Joshua Meribole – Staff Writer
This year Dordt received 85 Resident Assistant applications. Out of the applicants, only 33 were chosen.
As the spring semester approaches the midway point, the application process for next year’s RAs has concluded.
“I really enjoyed being paid to know people,” said Jalyn Vander Wal, who was a past RA.
Although being an RA has it perks, such as free housing plus salary, the job can also be stressful.
“There are so many people that want to do the job because of the financial sense to do so, because you do get free room for that, but when that becomes your only motive, you burn out quickly,” said Sam Roskamp, who was an RA for two years.
Now a senior, Roskamp looks back at his days as an RA and the difficulties he had to face. One of the difficulties, he says, is explaining “nit-picky rules.” Fortunately, he says that he is the sort of person to stick by the rules.
“On business, I know that I am being held liable to Student Services and my bosses there,” Roskamp said. “And if they hear that an RA is not doing their job, it looks bad.”
Apart from enforcing rules, Roskamp discussed the difficulties he faced when it came to documenting friends.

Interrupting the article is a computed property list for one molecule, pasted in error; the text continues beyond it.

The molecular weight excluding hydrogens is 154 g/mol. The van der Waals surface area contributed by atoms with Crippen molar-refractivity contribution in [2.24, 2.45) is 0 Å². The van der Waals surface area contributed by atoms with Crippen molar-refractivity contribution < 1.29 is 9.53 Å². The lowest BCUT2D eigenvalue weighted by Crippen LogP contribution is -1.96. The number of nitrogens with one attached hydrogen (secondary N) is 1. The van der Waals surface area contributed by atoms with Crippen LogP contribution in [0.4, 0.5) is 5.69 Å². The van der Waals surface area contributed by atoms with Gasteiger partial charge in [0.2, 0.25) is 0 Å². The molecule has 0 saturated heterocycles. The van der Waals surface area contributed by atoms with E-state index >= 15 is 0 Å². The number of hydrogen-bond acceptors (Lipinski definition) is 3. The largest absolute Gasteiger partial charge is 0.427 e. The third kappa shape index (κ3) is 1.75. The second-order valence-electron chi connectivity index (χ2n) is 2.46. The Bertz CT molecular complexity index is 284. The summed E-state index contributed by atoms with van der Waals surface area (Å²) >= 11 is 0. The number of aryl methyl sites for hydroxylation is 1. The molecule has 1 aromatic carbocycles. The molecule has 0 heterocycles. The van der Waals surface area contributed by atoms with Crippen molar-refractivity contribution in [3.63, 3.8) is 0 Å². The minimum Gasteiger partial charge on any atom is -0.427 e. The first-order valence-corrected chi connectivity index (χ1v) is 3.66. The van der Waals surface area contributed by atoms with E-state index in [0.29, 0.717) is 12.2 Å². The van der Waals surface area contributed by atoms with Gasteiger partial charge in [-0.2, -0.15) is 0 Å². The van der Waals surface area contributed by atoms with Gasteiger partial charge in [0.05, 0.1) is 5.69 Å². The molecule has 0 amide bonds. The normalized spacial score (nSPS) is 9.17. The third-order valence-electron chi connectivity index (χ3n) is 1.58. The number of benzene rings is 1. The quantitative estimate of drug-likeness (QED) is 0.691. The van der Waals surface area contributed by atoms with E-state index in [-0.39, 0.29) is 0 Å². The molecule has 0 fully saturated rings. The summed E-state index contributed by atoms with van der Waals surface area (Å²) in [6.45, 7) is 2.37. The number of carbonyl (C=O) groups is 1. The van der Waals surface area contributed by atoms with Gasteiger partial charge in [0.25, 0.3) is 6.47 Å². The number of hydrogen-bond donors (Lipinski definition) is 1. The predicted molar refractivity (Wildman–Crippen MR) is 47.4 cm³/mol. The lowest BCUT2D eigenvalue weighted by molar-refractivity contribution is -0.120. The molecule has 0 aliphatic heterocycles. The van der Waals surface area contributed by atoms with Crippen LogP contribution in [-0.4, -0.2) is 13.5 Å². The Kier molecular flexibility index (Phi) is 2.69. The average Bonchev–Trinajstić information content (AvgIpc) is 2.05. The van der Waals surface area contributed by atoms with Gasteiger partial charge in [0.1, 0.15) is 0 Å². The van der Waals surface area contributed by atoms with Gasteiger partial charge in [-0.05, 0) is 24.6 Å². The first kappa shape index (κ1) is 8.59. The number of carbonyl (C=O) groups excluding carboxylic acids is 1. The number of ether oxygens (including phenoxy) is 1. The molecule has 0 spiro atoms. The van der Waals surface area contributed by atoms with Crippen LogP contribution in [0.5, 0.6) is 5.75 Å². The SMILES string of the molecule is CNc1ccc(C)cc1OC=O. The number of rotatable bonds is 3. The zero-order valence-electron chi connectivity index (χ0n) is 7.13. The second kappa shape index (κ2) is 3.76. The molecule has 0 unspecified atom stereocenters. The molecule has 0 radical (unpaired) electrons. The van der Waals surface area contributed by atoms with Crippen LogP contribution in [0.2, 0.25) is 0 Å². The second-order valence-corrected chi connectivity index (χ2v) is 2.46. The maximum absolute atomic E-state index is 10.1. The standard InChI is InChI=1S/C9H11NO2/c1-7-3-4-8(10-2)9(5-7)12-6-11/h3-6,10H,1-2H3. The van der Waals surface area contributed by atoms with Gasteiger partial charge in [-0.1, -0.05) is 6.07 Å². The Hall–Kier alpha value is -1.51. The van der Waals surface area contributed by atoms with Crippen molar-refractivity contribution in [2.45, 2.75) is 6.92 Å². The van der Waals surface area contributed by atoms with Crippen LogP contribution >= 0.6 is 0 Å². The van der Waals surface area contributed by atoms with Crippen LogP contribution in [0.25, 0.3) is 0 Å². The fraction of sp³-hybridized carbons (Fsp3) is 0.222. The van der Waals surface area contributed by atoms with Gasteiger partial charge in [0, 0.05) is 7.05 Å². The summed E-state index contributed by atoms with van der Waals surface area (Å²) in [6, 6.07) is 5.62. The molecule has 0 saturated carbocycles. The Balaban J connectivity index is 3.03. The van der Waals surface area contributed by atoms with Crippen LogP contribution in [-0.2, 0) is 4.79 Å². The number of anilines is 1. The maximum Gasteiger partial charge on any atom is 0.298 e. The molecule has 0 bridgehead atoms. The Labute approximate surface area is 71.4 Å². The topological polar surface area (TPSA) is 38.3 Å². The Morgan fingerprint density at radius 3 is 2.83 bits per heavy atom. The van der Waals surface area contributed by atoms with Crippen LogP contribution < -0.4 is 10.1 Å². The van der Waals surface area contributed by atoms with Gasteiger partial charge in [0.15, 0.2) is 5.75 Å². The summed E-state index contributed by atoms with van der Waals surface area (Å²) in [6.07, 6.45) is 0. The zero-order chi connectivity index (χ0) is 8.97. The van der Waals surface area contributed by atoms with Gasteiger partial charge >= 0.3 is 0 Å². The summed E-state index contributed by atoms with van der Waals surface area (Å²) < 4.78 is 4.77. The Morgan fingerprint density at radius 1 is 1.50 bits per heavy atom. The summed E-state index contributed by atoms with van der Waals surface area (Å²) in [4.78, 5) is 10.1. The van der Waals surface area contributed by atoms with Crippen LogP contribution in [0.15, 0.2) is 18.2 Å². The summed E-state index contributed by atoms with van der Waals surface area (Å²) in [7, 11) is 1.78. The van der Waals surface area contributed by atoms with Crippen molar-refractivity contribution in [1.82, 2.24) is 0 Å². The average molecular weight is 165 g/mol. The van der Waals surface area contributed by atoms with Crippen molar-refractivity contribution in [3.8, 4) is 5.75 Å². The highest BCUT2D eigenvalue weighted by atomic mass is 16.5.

“It can be scary confronting your friends,” said Derek Buteyn, director of residence life.
He continued by explaining what makes it easy. RAs only hand out documents and do not determine the punishments. He also went on to say that friends of RAs understand their responsibility.
Looking back, Vander Wal said that she faced different problems while being an RA. For her, one of the most challenging was defining what type of relationship she was to have with her residents.
“I realized that I wasn’t the mother of these girls on my wing,” said Vander Wal. “I was their friend.”
On the job, some of the problems she had to deal with was with comparison.
“Lord, help me not to compare myself to the other RAs, help me to be the best one I can be.” This is the prayer that RAs should pray.
Although both Vander Wal and Roskamp had their own difficulties, they both said they grew with the job and ending up loving it.
“It’s a unique position,” Roskamp said.